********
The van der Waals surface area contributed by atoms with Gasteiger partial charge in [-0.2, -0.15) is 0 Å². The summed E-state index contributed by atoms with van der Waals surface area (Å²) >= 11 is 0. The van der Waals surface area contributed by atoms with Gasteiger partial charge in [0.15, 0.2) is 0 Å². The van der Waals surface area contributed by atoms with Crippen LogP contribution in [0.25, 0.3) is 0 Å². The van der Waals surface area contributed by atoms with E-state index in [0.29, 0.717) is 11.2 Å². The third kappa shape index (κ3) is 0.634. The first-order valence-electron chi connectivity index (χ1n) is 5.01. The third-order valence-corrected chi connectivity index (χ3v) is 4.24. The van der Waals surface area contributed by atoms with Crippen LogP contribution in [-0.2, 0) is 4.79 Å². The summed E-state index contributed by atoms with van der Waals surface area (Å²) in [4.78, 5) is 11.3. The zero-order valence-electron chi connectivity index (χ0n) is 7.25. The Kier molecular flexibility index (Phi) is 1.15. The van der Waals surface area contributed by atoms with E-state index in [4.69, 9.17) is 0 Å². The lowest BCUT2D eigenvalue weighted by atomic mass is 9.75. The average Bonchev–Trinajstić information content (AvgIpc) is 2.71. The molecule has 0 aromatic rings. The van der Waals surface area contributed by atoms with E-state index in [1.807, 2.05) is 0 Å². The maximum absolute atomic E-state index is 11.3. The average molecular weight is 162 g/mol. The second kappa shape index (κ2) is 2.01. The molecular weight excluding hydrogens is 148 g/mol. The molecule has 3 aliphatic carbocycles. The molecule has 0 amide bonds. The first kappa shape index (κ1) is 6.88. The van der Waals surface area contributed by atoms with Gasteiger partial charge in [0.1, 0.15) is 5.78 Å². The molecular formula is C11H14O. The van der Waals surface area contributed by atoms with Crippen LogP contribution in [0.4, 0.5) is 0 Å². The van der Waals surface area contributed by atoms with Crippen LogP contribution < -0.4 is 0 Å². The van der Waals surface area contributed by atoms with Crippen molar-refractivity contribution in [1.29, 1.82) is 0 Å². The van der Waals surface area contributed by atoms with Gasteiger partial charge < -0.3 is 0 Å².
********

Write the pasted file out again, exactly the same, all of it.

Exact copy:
The van der Waals surface area contributed by atoms with Gasteiger partial charge in [-0.2, -0.15) is 0 Å². The summed E-state index contributed by atoms with van der Waals surface area (Å²) >= 11 is 0. The van der Waals surface area contributed by atoms with Gasteiger partial charge in [0.15, 0.2) is 0 Å². The van der Waals surface area contributed by atoms with Crippen LogP contribution in [0.25, 0.3) is 0 Å². The van der Waals surface area contributed by atoms with E-state index in [0.29, 0.717) is 11.2 Å². The third kappa shape index (κ3) is 0.634. The first-order valence-electron chi connectivity index (χ1n) is 5.01. The third-order valence-corrected chi connectivity index (χ3v) is 4.24. The van der Waals surface area contributed by atoms with Crippen LogP contribution in [-0.2, 0) is 4.79 Å². The summed E-state index contributed by atoms with van der Waals surface area (Å²) in [4.78, 5) is 11.3. The zero-order valence-electron chi connectivity index (χ0n) is 7.25. The Kier molecular flexibility index (Phi) is 1.15. The van der Waals surface area contributed by atoms with E-state index in [4.69, 9.17) is 0 Å². The lowest BCUT2D eigenvalue weighted by atomic mass is 9.75. The average Bonchev–Trinajstić information content (AvgIpc) is 2.71. The molecule has 0 aromatic rings. The van der Waals surface area contributed by atoms with E-state index in [1.807, 2.05) is 0 Å². The maximum absolute atomic E-state index is 11.3. The average molecular weight is 162 g/mol. The second kappa shape index (κ2) is 2.01. The molecular weight excluding hydrogens is 148 g/mol. The molecule has 3 aliphatic carbocycles. The molecule has 0 amide bonds. The first kappa shape index (κ1) is 6.88. The van der Waals surface area contributed by atoms with Gasteiger partial charge in [0.1, 0.15) is 5.78 Å². The molecular formula is C11H14O. The van der Waals surface area contributed by atoms with Crippen LogP contribution in [0.4, 0.5) is 0 Å². The van der Waals surface area contributed by atoms with Crippen LogP contribution < -0.4 is 0 Å². The van der Waals surface area contributed by atoms with Crippen molar-refractivity contribution in [1.29, 1.82) is 0 Å². The van der Waals surface area contributed by atoms with Gasteiger partial charge < -0.3 is 0 Å².